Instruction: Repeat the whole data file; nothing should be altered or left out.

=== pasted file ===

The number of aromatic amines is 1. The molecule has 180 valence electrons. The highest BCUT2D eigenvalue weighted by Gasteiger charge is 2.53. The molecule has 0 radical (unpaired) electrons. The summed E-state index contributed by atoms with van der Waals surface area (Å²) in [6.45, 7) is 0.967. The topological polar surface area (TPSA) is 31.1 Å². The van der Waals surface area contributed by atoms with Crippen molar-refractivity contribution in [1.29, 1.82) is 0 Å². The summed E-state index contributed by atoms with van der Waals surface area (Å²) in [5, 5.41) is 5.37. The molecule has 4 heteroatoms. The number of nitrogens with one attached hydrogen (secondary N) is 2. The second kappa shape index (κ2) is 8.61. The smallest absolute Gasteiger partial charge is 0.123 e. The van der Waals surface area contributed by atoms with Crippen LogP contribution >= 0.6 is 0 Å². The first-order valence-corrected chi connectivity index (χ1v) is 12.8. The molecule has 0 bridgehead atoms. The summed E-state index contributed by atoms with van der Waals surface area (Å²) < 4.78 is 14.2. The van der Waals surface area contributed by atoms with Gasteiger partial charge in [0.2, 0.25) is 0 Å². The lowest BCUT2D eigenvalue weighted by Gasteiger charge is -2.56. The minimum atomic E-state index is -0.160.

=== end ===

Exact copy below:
The number of aromatic amines is 1. The molecule has 180 valence electrons. The highest BCUT2D eigenvalue weighted by Gasteiger charge is 2.53. The molecule has 0 radical (unpaired) electrons. The summed E-state index contributed by atoms with van der Waals surface area (Å²) in [6.45, 7) is 0.967. The topological polar surface area (TPSA) is 31.1 Å². The van der Waals surface area contributed by atoms with Crippen molar-refractivity contribution in [1.29, 1.82) is 0 Å². The summed E-state index contributed by atoms with van der Waals surface area (Å²) in [5, 5.41) is 5.37. The molecule has 4 heteroatoms. The number of nitrogens with one attached hydrogen (secondary N) is 2. The second kappa shape index (κ2) is 8.61. The smallest absolute Gasteiger partial charge is 0.123 e. The van der Waals surface area contributed by atoms with Crippen LogP contribution >= 0.6 is 0 Å². The first-order valence-corrected chi connectivity index (χ1v) is 12.8. The molecule has 0 bridgehead atoms. The summed E-state index contributed by atoms with van der Waals surface area (Å²) < 4.78 is 14.2. The van der Waals surface area contributed by atoms with Gasteiger partial charge in [0.2, 0.25) is 0 Å². The lowest BCUT2D eigenvalue weighted by Gasteiger charge is -2.56. The minimum atomic E-state index is -0.160.